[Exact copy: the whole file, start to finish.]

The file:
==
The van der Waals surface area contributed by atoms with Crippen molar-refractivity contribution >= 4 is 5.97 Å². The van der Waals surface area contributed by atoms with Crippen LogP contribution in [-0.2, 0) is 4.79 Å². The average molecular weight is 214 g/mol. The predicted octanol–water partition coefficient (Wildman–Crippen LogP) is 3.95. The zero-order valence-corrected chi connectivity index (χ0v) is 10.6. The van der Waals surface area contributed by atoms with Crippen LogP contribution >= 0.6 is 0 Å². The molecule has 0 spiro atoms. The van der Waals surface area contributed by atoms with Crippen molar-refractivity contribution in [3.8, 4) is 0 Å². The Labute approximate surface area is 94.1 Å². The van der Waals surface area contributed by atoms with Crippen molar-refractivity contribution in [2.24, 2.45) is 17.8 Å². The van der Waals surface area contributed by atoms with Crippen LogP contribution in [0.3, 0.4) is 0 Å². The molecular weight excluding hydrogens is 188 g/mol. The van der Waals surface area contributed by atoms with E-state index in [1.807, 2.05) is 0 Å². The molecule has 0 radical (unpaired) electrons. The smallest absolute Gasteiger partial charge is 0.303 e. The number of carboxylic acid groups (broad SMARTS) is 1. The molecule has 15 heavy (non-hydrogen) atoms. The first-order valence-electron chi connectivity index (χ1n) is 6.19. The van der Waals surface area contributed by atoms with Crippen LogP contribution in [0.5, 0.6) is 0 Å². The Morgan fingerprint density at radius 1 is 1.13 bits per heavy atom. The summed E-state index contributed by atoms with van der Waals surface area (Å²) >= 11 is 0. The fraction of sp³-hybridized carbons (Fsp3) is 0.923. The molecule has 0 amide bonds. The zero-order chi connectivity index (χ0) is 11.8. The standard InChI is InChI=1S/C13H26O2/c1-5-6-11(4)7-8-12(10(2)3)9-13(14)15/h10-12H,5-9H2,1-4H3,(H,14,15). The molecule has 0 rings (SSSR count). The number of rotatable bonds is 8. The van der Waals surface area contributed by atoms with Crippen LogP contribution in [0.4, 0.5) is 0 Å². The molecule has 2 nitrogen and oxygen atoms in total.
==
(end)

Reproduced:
The van der Waals surface area contributed by atoms with Crippen molar-refractivity contribution >= 4 is 5.97 Å². The van der Waals surface area contributed by atoms with Crippen LogP contribution in [-0.2, 0) is 4.79 Å². The average molecular weight is 214 g/mol. The predicted octanol–water partition coefficient (Wildman–Crippen LogP) is 3.95. The zero-order valence-corrected chi connectivity index (χ0v) is 10.6. The van der Waals surface area contributed by atoms with Crippen LogP contribution >= 0.6 is 0 Å². The molecule has 0 spiro atoms. The van der Waals surface area contributed by atoms with Crippen molar-refractivity contribution in [3.8, 4) is 0 Å². The Labute approximate surface area is 94.1 Å². The van der Waals surface area contributed by atoms with Crippen molar-refractivity contribution in [2.24, 2.45) is 17.8 Å². The van der Waals surface area contributed by atoms with Crippen LogP contribution in [0.3, 0.4) is 0 Å². The molecular weight excluding hydrogens is 188 g/mol. The van der Waals surface area contributed by atoms with E-state index in [1.807, 2.05) is 0 Å². The molecule has 0 radical (unpaired) electrons. The smallest absolute Gasteiger partial charge is 0.303 e. The number of carboxylic acid groups (broad SMARTS) is 1. The molecule has 15 heavy (non-hydrogen) atoms. The first-order valence-electron chi connectivity index (χ1n) is 6.19. The van der Waals surface area contributed by atoms with Crippen LogP contribution in [0.5, 0.6) is 0 Å². The Morgan fingerprint density at radius 1 is 1.13 bits per heavy atom. The summed E-state index contributed by atoms with van der Waals surface area (Å²) >= 11 is 0. The fraction of sp³-hybridized carbons (Fsp3) is 0.923. The molecule has 0 amide bonds. The zero-order chi connectivity index (χ0) is 11.8. The standard InChI is InChI=1S/C13H26O2/c1-5-6-11(4)7-8-12(10(2)3)9-13(14)15/h10-12H,5-9H2,1-4H3,(H,14,15). The molecule has 0 rings (SSSR count). The number of rotatable bonds is 8. The van der Waals surface area contributed by atoms with Crippen LogP contribution in [0.4, 0.5) is 0 Å². The molecule has 2 nitrogen and oxygen atoms in total.